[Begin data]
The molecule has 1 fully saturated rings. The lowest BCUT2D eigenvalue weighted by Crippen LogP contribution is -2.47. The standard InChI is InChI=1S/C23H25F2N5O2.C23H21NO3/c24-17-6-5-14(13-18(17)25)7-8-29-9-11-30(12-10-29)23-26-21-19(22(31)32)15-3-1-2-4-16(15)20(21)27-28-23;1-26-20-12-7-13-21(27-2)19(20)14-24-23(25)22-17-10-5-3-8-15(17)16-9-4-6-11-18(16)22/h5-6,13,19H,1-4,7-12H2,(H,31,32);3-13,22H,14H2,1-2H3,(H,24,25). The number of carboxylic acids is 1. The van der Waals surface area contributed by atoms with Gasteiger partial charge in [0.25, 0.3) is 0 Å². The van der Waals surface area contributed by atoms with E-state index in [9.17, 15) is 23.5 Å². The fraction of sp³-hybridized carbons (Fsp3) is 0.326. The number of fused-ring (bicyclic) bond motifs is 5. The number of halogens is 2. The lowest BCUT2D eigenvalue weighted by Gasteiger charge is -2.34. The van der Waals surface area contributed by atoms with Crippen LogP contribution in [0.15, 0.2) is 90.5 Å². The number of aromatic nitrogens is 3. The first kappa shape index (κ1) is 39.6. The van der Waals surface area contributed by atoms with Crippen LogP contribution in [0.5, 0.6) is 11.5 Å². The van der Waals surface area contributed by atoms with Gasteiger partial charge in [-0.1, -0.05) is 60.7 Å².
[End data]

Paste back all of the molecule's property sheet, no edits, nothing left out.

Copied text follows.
The molecule has 1 fully saturated rings. The lowest BCUT2D eigenvalue weighted by Crippen LogP contribution is -2.47. The standard InChI is InChI=1S/C23H25F2N5O2.C23H21NO3/c24-17-6-5-14(13-18(17)25)7-8-29-9-11-30(12-10-29)23-26-21-19(22(31)32)15-3-1-2-4-16(15)20(21)27-28-23;1-26-20-12-7-13-21(27-2)19(20)14-24-23(25)22-17-10-5-3-8-15(17)16-9-4-6-11-18(16)22/h5-6,13,19H,1-4,7-12H2,(H,31,32);3-13,22H,14H2,1-2H3,(H,24,25). The number of carboxylic acids is 1. The van der Waals surface area contributed by atoms with Gasteiger partial charge in [0.25, 0.3) is 0 Å². The van der Waals surface area contributed by atoms with E-state index in [9.17, 15) is 23.5 Å². The fraction of sp³-hybridized carbons (Fsp3) is 0.326. The number of fused-ring (bicyclic) bond motifs is 5. The number of halogens is 2. The lowest BCUT2D eigenvalue weighted by Gasteiger charge is -2.34. The van der Waals surface area contributed by atoms with Crippen LogP contribution in [0.15, 0.2) is 90.5 Å². The number of aromatic nitrogens is 3. The first kappa shape index (κ1) is 39.6. The van der Waals surface area contributed by atoms with Crippen LogP contribution in [0.5, 0.6) is 11.5 Å². The van der Waals surface area contributed by atoms with Gasteiger partial charge in [-0.1, -0.05) is 60.7 Å².